Today’s science class was bittersweet as we taught our last lesson to the second graders. In order to wrap up our butterfly unit and bring some sense of closure to the class, we decided to end our last lesson with a read-aloud of the book From Caterpillar to Butterfly by Deborah Heiligman and a group activity. This week we also focused on the instructional skills of differentiation and assessment. These are two important aspects included in all of our lesson plans, which help teachers to individualize instruction as well as assess whether or not objectives have been met.
The book we chose to read aloud to the students suited our last lesson well. Like our second graders, the book told the story of a class that raised painted lady butterflies. Students were very familiar with the life cycle stages as we read through the book and they answered the questions we posed while reading with accuracy. This summary of our butterfly unit led into our next activity during which students made a class alphabet book of the butterfly life cycle facts. Each student received a page with a letter of the alphabet on it. They each chose a word that started with their letter and which related to something that they had learned about the butterfly life cycle. They drew a picture of their word and wrote a fact using the word in a sentence. In order to differentiate this activity for struggling students, we selected letters that would be easier to link to a word related to the butterfly or its life cycle. We also made informational books about the butterfly available to those students who could not think of any words on their own. We posted all of the visuals and posters that we had made throughout the unit that related to the butterfly on the whiteboard, which also helped students with the activity. Another form of differentiation that we included in this activity was our time allotment. Some students took more time to complete their pages than others. In order to give these students the time they needed, we allowed the students who finished earlier to complete another letter page or a cloze writing activity that reviewed the butterfly life cycle. This proved to be helpful because all students were able to complete their pages and stay focused on a task.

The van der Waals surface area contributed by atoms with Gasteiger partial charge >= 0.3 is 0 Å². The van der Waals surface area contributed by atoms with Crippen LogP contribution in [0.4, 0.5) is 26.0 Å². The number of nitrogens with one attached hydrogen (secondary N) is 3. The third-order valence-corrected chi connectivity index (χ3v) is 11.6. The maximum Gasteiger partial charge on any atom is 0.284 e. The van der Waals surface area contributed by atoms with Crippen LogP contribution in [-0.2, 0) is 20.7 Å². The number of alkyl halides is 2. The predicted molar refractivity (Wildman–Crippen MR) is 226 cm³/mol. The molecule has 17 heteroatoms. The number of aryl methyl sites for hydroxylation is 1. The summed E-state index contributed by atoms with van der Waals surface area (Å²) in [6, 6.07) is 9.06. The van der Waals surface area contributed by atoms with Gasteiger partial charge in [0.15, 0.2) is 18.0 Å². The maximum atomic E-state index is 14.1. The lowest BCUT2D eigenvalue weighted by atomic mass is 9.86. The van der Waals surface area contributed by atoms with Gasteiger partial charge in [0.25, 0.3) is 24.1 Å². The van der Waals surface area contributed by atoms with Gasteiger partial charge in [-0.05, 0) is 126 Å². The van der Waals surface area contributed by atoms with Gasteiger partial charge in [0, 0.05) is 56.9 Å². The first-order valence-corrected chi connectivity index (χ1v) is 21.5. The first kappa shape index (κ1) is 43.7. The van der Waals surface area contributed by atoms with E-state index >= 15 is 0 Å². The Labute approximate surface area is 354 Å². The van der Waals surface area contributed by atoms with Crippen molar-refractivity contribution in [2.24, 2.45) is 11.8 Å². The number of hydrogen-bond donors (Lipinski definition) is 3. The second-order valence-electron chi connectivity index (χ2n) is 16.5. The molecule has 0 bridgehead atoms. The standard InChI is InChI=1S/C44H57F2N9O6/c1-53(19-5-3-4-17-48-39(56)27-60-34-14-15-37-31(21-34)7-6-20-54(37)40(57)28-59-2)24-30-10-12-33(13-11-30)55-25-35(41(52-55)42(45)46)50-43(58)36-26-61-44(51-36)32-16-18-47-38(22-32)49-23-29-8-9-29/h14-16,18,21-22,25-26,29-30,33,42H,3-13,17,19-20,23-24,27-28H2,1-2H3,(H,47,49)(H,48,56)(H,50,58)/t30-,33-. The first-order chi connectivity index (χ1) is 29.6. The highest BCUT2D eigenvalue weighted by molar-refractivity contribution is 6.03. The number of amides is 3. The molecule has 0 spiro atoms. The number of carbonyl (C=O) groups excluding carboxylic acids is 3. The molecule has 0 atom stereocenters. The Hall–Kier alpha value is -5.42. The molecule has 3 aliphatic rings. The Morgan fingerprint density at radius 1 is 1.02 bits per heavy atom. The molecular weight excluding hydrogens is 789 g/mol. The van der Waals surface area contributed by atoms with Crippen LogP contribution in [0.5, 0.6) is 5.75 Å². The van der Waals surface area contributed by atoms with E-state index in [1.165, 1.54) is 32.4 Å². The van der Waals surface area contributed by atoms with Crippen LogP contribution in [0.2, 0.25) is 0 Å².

The overall objective of this final lesson was for students to be able to write one fact about the butterfly or its life cycle. The alphabet book project proved to be a great activity that easily measured whether or not the students had met our lesson objective. We used a checklist as an assessment tool, which assessed if students wrote about, illustrated and verbally shared their facts with the class. After the students finished their alphabet pages, we gathered them together in alphabetical order in the meeting area. One-by-one, each student read their fact and showed the class their illustrations. In the end, all the pages were contributed to the class book and each student was awarded a “Butterfly Expert” badge of honor! Two things I will always remember about this final lesson were how all of the students applauded one another after the last student had read his word for the letter ‘z’ and how they all cheered when we showed them the science packet of their completed work that they could keep and take home. Their excitement was definitely evident and it was clear that they had all enjoyed learning about the butterfly life cycle over these past few months. I am thankful for this experience and look forward to more exciting adventures with science in the future!